Jessica Jewell: Bound for communications
Jessica Jewell always has been passionate about service.
She worked last summer as a camp counselor for at-risk children. She is drawn to working with children and other teenagers in difficult situations.
"I am blessed to live in a wonderful community with parents who have always pushed me to maximize my potential, so I see it as my duty to do all I can to share my talents with others through service," said Jewell, who is the daughter of Gary and Rhonda Jewell of Clayton.
East Carolina University's motto "to serve" was a motivating factor in her decision to attend. Being able to study abroad was another huge attraction in being an EC Scholar.
And she won't be the only alumni in her family. Her father received his bachelor's in business administration from ECU in 1972. "He couldn't be more excited to see me in purple and gold," she said.
She is looking forward to entering ECU's communications program, with an interest in broadcast journalism. She loves to write and will intern this summer at her hometown newspaper, The Clayton News-Star, where she has worked before. She recently wrote a story about her school, Clayton High School, winning $10,000 in a lip-syncing contest.
Jewell, ranked second in her class of 473, was a nominee for the Centennial Scholarship and a finalist for the Park Scholarship at North Carolina State University, and was a Morehead-Cain Scholarship nominee and semi-finalist at the University of North Carolina Chapel Hill. She also received a substantial scholarship offer from New York University.
"But coming to Greenville and walking around ECU's campus felt like home," Jewell said. "I felt like I was where I was supposed to be."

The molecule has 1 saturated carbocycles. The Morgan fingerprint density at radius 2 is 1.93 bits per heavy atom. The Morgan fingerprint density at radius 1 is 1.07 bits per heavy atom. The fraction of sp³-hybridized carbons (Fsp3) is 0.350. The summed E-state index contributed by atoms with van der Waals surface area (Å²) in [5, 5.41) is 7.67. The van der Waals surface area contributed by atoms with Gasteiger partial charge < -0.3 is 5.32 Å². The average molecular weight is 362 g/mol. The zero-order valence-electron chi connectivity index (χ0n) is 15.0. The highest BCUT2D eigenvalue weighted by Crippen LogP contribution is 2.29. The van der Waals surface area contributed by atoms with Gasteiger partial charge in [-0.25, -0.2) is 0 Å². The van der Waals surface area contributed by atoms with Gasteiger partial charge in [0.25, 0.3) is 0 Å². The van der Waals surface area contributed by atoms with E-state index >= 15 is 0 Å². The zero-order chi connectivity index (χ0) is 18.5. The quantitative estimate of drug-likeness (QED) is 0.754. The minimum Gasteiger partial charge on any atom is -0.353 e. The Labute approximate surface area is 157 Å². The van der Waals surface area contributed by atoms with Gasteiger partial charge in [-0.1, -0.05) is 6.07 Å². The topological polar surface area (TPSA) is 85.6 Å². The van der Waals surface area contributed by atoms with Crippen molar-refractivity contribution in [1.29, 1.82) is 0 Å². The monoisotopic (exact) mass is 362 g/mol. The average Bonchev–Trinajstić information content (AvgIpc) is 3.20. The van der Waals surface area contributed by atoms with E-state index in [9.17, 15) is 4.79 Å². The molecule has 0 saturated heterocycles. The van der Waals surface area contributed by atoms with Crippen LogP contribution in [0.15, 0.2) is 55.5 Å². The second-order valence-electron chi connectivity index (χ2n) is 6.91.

She was co-captain this year of her varsity cheerleading squad and a member each year of high school. She cheered three years with the Clayton Shockers, a competitive year round cheerleading travel team. She held leadership positions in the National Honor Society, Student Government Association and Interact and served on the Johnston County Juvenile Crime Prevention Council. And she had perfect attendance throughout high school, a goal she set after missing elementary and middle school sporadically as she struggled to keep her diabetes under control.
"I have learned a lot about being an effective leader," Jewell said. "Leadership isn't always being the person in charge, calling all the shots. Leadership is using your talents to set an example for others to follow, whether you're the star athlete or you're sitting on the bench. Being a leader is about making the right choices when you think no one is watching."
She will enjoy her time at home this summer, exercising and hanging out with friends, before entering ECU this fall, just in time for football season.
About EC Scholars
EC Scholars exhibit outstanding academic performance and effective leadership skills. They have opportunities to contribute to faculty-led research studies, engagement in the community andmultiple service activities.
The amount awarded to scholarship recipients is $40,000 ($5,000 per semester for eight continuous semesters). In addition, EC Scholars are provided with a $5,000 stipend to help support their required study abroad experience.
The entering Class of 2015 EC Scholar recipients have completed a rigorous three-tier selection process that includes: meeting the Honors College admissions criteria, having an additional faculty review and completing an on-campus interview. The incoming EC Scholar recipients have an average math/verbal SAT score of 1307 and an average unweighted GPA of 3.89.
- Crystal Baity, ECU News Services